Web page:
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Is an Audit in Your Future? Best Practices and Advice for I-9 Compliance

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Late last year, Tom Homan, the Acting Director of the Immigration and Customs Enforcement agency (ICE), stated that he instructed his agency to dramatically increase the number of I-9 audits targeting U.S. employers. According to news reports, Director Homan indicated that the scope of the investigations would be to find employers who fail to properly comply with the I-9 Employment Eligibility Verification requirements, thereby enabling undocumented workers, and also to arrest workers found to be undocumented as the result of the investigations.

Since then, ICE has focused on creating a "culture of compliance" by relying on I-9 inspections to find and fine employers who have not properly completed employment eligibility verification. The number of businesses subjected to I-9 audits has soared over the last few years from hundreds to thousands per year. Monetary penalties for knowingly hiring and continuing to employ undocumented workers range from $375 to $16,000 per violation, with repeat offenders receiving penalties at the higher end. Penalties for substantive violations, which includes failing to produce a Form I-9, range from $110 to $1,100 per violation.

Given ICE's renewed attention on holding employers accountable, HR professionals involved in hiring and employment verification should ensure that they are ready for a worksite audit. Readiness not only requires a solid and in-depth understanding of the complicated maze of compliance requirements but also the proper steps and procedures for conducting an internal audit of existing I-9s to determine accuracy. Taking proactive steps now to ensure that your company has a compliant I-9 program is the best way to minimize any potential fines or penalties that may be levied by ICE.

Best Practices for I-9 Compliance

  • Designate a trained HR leader to centralize the I-9 process and to be responsible for creating internal processes and procedures for I-9 completion, retention, and storage.
  • Conduct internal training to ensure that employees responsible for this function are well informed and understand anti-discrimination protocols. Do the individuals responsible for I-9 verification know the federal guidelines surrounding the I-9 process, and do they have substantial knowledge of the M-274 I-9 Manual?
  • Do you have a system for tracking certain immigration statuses and ensuring that re-verification takes place in a timely manner? It can be cumbersome and labor intensive to manually track the expiration and remind workers to provide updated documents in a timely fashion. There is plenty of room for human error on the employer side, which may allow an employee to become unverified and place the company out of compliance. Ensure that your tracking systems not only provide a method of entering I-9 data but also provide confirmation of employment authorization, allow you to create customized reports for self-auditing, implement safeguards to prevent over documentation, and catch mistakes with data entry.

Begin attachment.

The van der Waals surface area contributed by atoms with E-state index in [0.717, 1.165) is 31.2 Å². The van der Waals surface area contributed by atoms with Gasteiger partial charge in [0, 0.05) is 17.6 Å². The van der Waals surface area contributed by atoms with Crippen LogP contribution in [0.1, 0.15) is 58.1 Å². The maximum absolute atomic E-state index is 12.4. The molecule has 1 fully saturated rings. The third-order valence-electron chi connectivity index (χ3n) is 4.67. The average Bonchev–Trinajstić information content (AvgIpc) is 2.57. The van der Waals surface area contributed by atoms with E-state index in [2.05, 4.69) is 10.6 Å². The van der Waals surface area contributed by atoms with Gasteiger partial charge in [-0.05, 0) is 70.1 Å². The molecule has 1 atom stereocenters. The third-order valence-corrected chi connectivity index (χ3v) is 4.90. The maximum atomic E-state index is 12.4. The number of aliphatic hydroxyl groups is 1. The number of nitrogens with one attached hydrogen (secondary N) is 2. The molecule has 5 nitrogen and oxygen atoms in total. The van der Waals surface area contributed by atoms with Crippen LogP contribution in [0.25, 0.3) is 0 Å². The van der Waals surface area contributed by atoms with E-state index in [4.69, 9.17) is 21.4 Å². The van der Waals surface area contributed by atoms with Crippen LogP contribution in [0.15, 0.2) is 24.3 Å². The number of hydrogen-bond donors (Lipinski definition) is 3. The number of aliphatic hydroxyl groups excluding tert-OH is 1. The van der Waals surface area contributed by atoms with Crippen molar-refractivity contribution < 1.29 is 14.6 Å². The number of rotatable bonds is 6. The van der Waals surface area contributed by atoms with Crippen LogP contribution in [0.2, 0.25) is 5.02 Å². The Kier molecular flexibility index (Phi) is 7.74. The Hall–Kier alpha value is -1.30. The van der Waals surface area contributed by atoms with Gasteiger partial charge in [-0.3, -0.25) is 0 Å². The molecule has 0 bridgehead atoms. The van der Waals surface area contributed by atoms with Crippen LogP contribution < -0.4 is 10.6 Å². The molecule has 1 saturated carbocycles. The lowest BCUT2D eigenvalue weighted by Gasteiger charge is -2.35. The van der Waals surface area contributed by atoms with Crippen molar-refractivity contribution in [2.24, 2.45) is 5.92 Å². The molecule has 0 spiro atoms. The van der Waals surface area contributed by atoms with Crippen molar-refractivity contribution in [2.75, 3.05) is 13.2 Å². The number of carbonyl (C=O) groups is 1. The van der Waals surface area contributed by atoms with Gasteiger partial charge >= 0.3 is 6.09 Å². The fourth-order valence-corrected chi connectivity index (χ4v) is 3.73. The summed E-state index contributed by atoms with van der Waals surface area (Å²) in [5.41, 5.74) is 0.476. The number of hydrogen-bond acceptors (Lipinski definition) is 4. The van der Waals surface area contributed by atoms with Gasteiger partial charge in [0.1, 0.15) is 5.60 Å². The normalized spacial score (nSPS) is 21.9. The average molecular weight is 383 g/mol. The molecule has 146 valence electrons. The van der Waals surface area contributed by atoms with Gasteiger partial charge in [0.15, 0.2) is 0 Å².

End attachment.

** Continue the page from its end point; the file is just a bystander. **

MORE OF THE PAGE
• Be sure to verify remote employees properly and timely. Remote employees must still complete Section 1 of the Form I-9 and have their identity and/or work authorization documents reviewed in person by a trusted agent or representative. Photocopying of documents and sending them to employers is not permitted. Employers should provide clear instructions to new hires on how to complete the I-9 process if they are remote workers, and employers should establish a review process for all remotely completed I-9s.
  • Employers should plan on conducting a routine self-audit at least once per year to help ensure ongoing compliance with the employment verification, I-9, and E-Verify rules. Special guidance and rules exist for correcting errors and/or omissions on various sections of the Form I-9 as well as how the employer should properly handle lost, incomplete or outdated I-9s. HR should also set protocols for requesting additional documents from existing employees, and employers should provide employees with a reasonable amount of time to address any deficiencies associated with their Forms I-9. The reasonableness of the timeframe should be determined on a case-by-case basis, taking into consideration the specific nature of the deficiency and the time required to present alternative documentation.

Key Takeaways

It is never too late to be audit ready. Employers should be proactively taking steps to ensure I-9 compliance and preparing for conducting an internal I-9 audit if they have not done so within the last year. All employers should periodically conduct self-audits, with the help of outside counsel if necessary, to help minimize potential liability and to put themselves in a position to successfully handle an audit.

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